Champaign Pastor Goes Abroad to Help Ukrainian Refugees | Religion


CHAMPAIGN — As Russian tanks closed in on the Ukrainian capital on Tuesday, a Champaign religious leader prepared to board a plane bound for a mission trip to the region.

Destination: Moldova, a small country on the southwestern border of Ukraine where tens of thousands of Ukrainians have fled in recent days, seeking refuge.

Exactly what Reverend Tracy Larr will do once there, he is not sure. But the Champaign Church of Christ pastor felt compelled to help as much as he could, having been to Ukraine several times, welcoming Ukrainian visitors to the country and developing many close friendships.

“They’re incredibly warm and friendly and fun, and laugh a lot,” Larr said. “Several of our friends from there have come to visit us here. It’s not what you think of the stereotypical Soviet bloc person. They are very family oriented.

Larr and Dave Tomlinson, a former firefighter from Champaign who retired to Arizona, will travel together to help. Larr said Tomlinson called him and told him he was planning to go to Moldova and asked if Larr wanted to join him. Larr quickly accepted the idea.

Both Larr and Tomlinson are affiliated with the European Missions Society, one of the Ukrainian refugee aid groups.

They were to start their long journey today. The itinerary: a flight to Romania, followed by a 13-hour train ride to the Moldovan capital, Chisinau.

A more direct route was not an option since the airspace over Moldova was closed.

“We cannot enter Ukraine,” Larr said. “They won’t let people in just yet. Many of them fled with just a suitcase. That’s all they have.

Larr said he would stay 10 days, while Tomlinson would stay longer.

Larr said the tragedy in Ukraine particularly affected him and his wife because they knew some of those affected.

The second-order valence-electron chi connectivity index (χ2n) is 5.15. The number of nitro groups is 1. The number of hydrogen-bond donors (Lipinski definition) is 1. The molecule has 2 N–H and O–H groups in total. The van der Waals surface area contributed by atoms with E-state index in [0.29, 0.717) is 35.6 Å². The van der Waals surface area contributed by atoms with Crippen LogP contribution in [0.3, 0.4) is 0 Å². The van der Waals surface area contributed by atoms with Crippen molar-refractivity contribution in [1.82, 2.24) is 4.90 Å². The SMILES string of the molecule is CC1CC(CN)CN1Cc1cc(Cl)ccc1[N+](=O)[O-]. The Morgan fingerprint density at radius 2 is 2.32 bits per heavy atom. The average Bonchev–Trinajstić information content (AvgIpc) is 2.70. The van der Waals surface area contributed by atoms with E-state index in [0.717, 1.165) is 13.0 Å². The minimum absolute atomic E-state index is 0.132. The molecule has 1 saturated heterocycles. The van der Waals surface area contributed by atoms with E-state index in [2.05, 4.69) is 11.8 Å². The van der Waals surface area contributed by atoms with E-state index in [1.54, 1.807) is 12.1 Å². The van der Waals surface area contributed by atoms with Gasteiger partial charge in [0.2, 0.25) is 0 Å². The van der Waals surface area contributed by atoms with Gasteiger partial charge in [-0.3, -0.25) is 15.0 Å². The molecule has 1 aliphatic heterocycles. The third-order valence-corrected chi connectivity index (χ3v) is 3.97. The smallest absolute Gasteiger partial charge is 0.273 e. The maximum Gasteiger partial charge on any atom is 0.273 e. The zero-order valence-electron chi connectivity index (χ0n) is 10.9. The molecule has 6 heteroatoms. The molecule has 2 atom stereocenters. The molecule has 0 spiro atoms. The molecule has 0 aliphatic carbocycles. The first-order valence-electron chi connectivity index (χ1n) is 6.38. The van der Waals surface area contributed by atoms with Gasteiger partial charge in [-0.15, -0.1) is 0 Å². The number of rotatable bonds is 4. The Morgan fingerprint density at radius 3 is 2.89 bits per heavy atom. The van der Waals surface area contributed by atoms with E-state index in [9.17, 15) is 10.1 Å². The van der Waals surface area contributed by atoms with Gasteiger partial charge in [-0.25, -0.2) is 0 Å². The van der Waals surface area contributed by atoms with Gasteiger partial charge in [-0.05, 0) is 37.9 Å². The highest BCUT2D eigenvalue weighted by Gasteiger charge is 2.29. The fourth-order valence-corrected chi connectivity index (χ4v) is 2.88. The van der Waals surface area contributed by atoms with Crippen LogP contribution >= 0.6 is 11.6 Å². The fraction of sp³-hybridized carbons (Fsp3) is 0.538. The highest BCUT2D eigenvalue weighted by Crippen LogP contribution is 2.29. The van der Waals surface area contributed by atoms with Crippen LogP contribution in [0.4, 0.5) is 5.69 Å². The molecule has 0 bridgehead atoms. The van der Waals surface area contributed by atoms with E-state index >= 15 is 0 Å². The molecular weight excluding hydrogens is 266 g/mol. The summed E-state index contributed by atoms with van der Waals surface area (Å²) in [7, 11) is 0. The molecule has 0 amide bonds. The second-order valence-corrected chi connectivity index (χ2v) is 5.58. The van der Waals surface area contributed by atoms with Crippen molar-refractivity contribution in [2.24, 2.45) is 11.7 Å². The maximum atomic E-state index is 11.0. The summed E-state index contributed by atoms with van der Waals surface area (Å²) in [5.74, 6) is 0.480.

“There are many, many of our friends and (other) people who have fled the country,” he said.

The Ukrainian city of Odessa, where the Church of Champaign’s sister parish is located, is highly developed, he said. The areas outside, however, are more like a third world country, although Ukraine is agriculturally rich.

“Our church has a very close relationship with our sister church in Odessa,” he said.

Initially, the Larrs were part of a mission work that visited Russia but cut it off “10 or 13 years ago because Ukraine was more aligned with Europe than Russia.”

“We went there for our first trip, toured Ukraine and became good friends with the minister and his wife who run Odessa Church of Christ,” he said.

At the church in Odessa, their missionary work consisted of encouraging members and holding workshops on marriage, as well as meeting with individuals and small groups.

Those interested in donating to the Ukrainian relief effort can do so with Hope World Wide at or European Missions Society at


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